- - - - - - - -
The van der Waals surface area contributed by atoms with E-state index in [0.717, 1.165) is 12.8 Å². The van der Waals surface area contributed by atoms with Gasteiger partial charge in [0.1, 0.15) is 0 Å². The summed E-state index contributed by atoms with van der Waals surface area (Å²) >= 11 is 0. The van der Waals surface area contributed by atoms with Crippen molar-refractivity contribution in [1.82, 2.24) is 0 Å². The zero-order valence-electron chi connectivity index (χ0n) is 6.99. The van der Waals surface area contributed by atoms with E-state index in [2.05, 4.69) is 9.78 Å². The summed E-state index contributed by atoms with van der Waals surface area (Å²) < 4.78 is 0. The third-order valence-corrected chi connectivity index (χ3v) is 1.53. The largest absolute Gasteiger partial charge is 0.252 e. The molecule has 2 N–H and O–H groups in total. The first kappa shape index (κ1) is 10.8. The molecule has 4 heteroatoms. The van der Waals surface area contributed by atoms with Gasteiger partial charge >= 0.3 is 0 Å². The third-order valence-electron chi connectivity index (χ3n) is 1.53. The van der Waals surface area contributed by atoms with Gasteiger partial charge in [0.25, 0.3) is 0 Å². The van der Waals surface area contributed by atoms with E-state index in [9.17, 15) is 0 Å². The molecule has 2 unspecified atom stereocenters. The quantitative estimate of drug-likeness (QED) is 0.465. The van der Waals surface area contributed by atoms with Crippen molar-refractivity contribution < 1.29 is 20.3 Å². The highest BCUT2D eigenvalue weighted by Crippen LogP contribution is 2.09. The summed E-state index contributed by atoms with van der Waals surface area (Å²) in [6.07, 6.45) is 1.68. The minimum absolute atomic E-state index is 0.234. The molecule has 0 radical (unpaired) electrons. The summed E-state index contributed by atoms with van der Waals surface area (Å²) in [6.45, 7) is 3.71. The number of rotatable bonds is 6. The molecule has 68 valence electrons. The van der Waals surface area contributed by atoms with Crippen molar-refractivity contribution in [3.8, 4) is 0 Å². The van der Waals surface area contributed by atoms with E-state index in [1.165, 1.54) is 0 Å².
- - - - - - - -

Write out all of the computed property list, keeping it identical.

The van der Waals surface area contributed by atoms with E-state index in [0.717, 1.165) is 12.8 Å². The van der Waals surface area contributed by atoms with Gasteiger partial charge in [0.1, 0.15) is 0 Å². The summed E-state index contributed by atoms with van der Waals surface area (Å²) >= 11 is 0. The van der Waals surface area contributed by atoms with Crippen molar-refractivity contribution in [1.82, 2.24) is 0 Å². The zero-order valence-electron chi connectivity index (χ0n) is 6.99. The van der Waals surface area contributed by atoms with E-state index in [2.05, 4.69) is 9.78 Å². The summed E-state index contributed by atoms with van der Waals surface area (Å²) < 4.78 is 0. The third-order valence-corrected chi connectivity index (χ3v) is 1.53. The largest absolute Gasteiger partial charge is 0.252 e. The molecule has 2 N–H and O–H groups in total. The first kappa shape index (κ1) is 10.8. The molecule has 4 heteroatoms. The van der Waals surface area contributed by atoms with Gasteiger partial charge >= 0.3 is 0 Å². The third-order valence-electron chi connectivity index (χ3n) is 1.53. The van der Waals surface area contributed by atoms with Gasteiger partial charge in [0.25, 0.3) is 0 Å². The van der Waals surface area contributed by atoms with E-state index in [9.17, 15) is 0 Å². The molecule has 2 unspecified atom stereocenters. The quantitative estimate of drug-likeness (QED) is 0.465. The van der Waals surface area contributed by atoms with Crippen molar-refractivity contribution < 1.29 is 20.3 Å². The highest BCUT2D eigenvalue weighted by Crippen LogP contribution is 2.09. The summed E-state index contributed by atoms with van der Waals surface area (Å²) in [6.07, 6.45) is 1.68. The minimum absolute atomic E-state index is 0.234. The molecule has 0 radical (unpaired) electrons. The summed E-state index contributed by atoms with van der Waals surface area (Å²) in [6.45, 7) is 3.71. The number of rotatable bonds is 6. The molecule has 68 valence electrons. The van der Waals surface area contributed by atoms with Crippen molar-refractivity contribution in [3.8, 4) is 0 Å². The van der Waals surface area contributed by atoms with E-state index in [1.165, 1.54) is 0 Å².